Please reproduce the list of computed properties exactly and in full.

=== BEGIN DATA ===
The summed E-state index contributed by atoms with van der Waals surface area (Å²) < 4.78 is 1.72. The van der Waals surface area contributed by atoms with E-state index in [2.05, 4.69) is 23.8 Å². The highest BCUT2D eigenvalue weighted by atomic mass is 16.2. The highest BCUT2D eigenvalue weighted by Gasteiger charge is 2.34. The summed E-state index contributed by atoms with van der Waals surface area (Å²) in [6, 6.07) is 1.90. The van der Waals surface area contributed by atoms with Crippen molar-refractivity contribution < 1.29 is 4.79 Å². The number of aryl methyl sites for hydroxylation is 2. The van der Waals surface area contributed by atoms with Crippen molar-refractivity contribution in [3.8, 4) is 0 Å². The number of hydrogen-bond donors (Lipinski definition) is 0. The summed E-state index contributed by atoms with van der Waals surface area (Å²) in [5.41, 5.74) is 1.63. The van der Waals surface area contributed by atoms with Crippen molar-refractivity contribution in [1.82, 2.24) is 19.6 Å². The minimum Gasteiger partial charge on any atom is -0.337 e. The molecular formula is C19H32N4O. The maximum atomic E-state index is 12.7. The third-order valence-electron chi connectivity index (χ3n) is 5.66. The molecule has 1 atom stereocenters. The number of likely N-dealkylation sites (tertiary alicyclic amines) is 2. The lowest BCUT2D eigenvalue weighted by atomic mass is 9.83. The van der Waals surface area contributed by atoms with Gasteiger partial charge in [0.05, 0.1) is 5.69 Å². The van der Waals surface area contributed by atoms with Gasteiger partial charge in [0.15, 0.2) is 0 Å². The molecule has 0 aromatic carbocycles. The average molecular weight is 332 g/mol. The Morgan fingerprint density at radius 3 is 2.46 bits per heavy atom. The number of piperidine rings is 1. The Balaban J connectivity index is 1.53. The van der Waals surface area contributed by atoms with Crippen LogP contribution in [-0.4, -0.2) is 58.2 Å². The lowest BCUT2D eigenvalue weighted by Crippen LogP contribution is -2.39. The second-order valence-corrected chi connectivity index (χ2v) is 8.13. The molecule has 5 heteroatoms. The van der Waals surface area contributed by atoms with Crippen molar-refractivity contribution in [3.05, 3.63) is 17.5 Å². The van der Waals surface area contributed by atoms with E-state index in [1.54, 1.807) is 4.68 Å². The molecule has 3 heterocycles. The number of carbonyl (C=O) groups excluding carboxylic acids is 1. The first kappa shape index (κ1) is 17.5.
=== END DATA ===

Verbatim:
The summed E-state index contributed by atoms with van der Waals surface area (Å²) < 4.78 is 1.72. The van der Waals surface area contributed by atoms with E-state index in [2.05, 4.69) is 23.8 Å². The highest BCUT2D eigenvalue weighted by atomic mass is 16.2. The highest BCUT2D eigenvalue weighted by Gasteiger charge is 2.34. The summed E-state index contributed by atoms with van der Waals surface area (Å²) in [6, 6.07) is 1.90. The van der Waals surface area contributed by atoms with Crippen molar-refractivity contribution < 1.29 is 4.79 Å². The number of aryl methyl sites for hydroxylation is 2. The van der Waals surface area contributed by atoms with Crippen molar-refractivity contribution in [3.8, 4) is 0 Å². The number of hydrogen-bond donors (Lipinski definition) is 0. The summed E-state index contributed by atoms with van der Waals surface area (Å²) in [5.41, 5.74) is 1.63. The van der Waals surface area contributed by atoms with Crippen molar-refractivity contribution in [1.82, 2.24) is 19.6 Å². The minimum Gasteiger partial charge on any atom is -0.337 e. The molecular formula is C19H32N4O. The maximum atomic E-state index is 12.7. The third-order valence-electron chi connectivity index (χ3n) is 5.66. The molecule has 1 atom stereocenters. The number of likely N-dealkylation sites (tertiary alicyclic amines) is 2. The lowest BCUT2D eigenvalue weighted by atomic mass is 9.83. The van der Waals surface area contributed by atoms with Gasteiger partial charge in [0.05, 0.1) is 5.69 Å². The van der Waals surface area contributed by atoms with Gasteiger partial charge in [0.15, 0.2) is 0 Å². The molecule has 0 aromatic carbocycles. The average molecular weight is 332 g/mol. The Morgan fingerprint density at radius 3 is 2.46 bits per heavy atom. The number of piperidine rings is 1. The Balaban J connectivity index is 1.53. The van der Waals surface area contributed by atoms with Crippen LogP contribution in [-0.4, -0.2) is 58.2 Å². The lowest BCUT2D eigenvalue weighted by Crippen LogP contribution is -2.39. The second-order valence-corrected chi connectivity index (χ2v) is 8.13. The molecule has 5 heteroatoms. The van der Waals surface area contributed by atoms with Crippen molar-refractivity contribution in [3.05, 3.63) is 17.5 Å². The van der Waals surface area contributed by atoms with E-state index in [1.54, 1.807) is 4.68 Å². The molecule has 3 heterocycles. The number of carbonyl (C=O) groups excluding carboxylic acids is 1. The first kappa shape index (κ1) is 17.5.